Nuclear actin filaments recruit cofilin and actin-related protein 3, and their formation is connected with a mitotic block

Alžběta Kalendová, Ilona Kalasová, Shota Yamazaki, Lívia Uličná, Masahiko Harata, Pavel Hozák

Research output: Contribution to journalArticlepeer-review

19 Citations (Scopus)

Abstract

Although actin monomers polymerize into filaments in the cytoplasm, the form of actin in the nucleus remains elusive. We searched for the form and function of β-actin fused to nuclear localization signal and to enhanced yellow fluorescent protein (EN-actin). Our results reveal that EN-actin is either dispersed in the nucleoplasm (homogenous EN-actin) or forms bundled filaments in the nucleus (EN-actin filaments). Formation of such filaments was not connected with increased EN-actin levels. Among numerous actin-binding proteins tested, only cofilin is recruited to the EN-actin filaments. Overexpression of EN-actin causes increase in the nuclear levels of actin-related protein 3 (Arp3). Although Arp3, a member of actin nucleation complex Arp2/3, is responsible for EN-actin filament nucleation and bundling, the way cofilin affects nuclear EN-actin filaments dynamics is not clear. While cells with homogenous EN-actin maintained unaffected mitosis during which EN-actin re-localizes to the plasma membrane, generation of nuclear EN-actin filaments severely decreases cell proliferation and interferes with mitotic progress. The introduction of EN-actin manifests in two mitotic-inborn defects - formation of binucleic cells and generation of micronuclei - suggesting that cells suffer aberrant cytokinesis and/or impaired chromosomal segregation. In interphase, nuclear EN-actin filaments passed through chromatin region, but do not co-localize with either chromatin remodeling complexes or RNA polymerases I and II. Surprisingly presence of EN-actin filaments was connected with increase in the overall transcription levels in the S-phase by yet unknown mechanism. Taken together, EN-actin can form filaments in the nucleus which affect important cellular processes such as transcription and mitosis.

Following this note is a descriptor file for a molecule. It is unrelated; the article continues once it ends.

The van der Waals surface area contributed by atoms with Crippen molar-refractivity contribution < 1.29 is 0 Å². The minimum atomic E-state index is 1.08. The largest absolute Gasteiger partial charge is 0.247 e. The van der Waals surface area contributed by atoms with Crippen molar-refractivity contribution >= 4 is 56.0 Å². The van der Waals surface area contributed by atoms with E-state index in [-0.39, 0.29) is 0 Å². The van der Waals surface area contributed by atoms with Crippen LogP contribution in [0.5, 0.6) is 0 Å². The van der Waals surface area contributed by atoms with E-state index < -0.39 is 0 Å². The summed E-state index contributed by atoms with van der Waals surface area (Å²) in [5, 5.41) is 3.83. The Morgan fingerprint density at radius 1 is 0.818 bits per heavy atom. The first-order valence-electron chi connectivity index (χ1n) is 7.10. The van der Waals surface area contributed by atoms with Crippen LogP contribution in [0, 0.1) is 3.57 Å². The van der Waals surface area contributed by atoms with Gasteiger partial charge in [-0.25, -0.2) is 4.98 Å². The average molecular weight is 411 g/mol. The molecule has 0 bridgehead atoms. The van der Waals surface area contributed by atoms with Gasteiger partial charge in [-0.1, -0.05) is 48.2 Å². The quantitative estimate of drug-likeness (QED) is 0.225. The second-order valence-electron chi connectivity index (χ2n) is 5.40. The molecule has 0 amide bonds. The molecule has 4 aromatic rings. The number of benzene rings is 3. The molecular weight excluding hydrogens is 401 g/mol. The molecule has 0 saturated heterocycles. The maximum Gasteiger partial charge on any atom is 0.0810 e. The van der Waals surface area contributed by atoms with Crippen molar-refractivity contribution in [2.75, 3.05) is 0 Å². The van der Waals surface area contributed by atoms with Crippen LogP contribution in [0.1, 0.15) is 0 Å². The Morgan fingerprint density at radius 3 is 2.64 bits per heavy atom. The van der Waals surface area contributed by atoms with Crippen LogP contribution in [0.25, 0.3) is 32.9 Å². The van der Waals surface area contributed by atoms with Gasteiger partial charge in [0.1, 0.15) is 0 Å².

Original languageEnglish
Pages (from-to)139-152
Number of pages14
JournalHistochemistry and Cell Biology
Volume142
Issue number2
DOIs
Publication statusPublished - 2014 Aug

Keywords

  • Actin-related protein 3
  • Cofilin
  • Mitosis
  • Nuclear actin
  • Transcription

ASJC Scopus subject areas

  • Histology
  • Molecular Biology
  • Medical Laboratory Technology
  • Cell Biology

Fingerprint

Dive into the research topics of 'Nuclear actin filaments recruit cofilin and actin-related protein 3, and their formation is connected with a mitotic block'. Together they form a unique fingerprint.

Cite this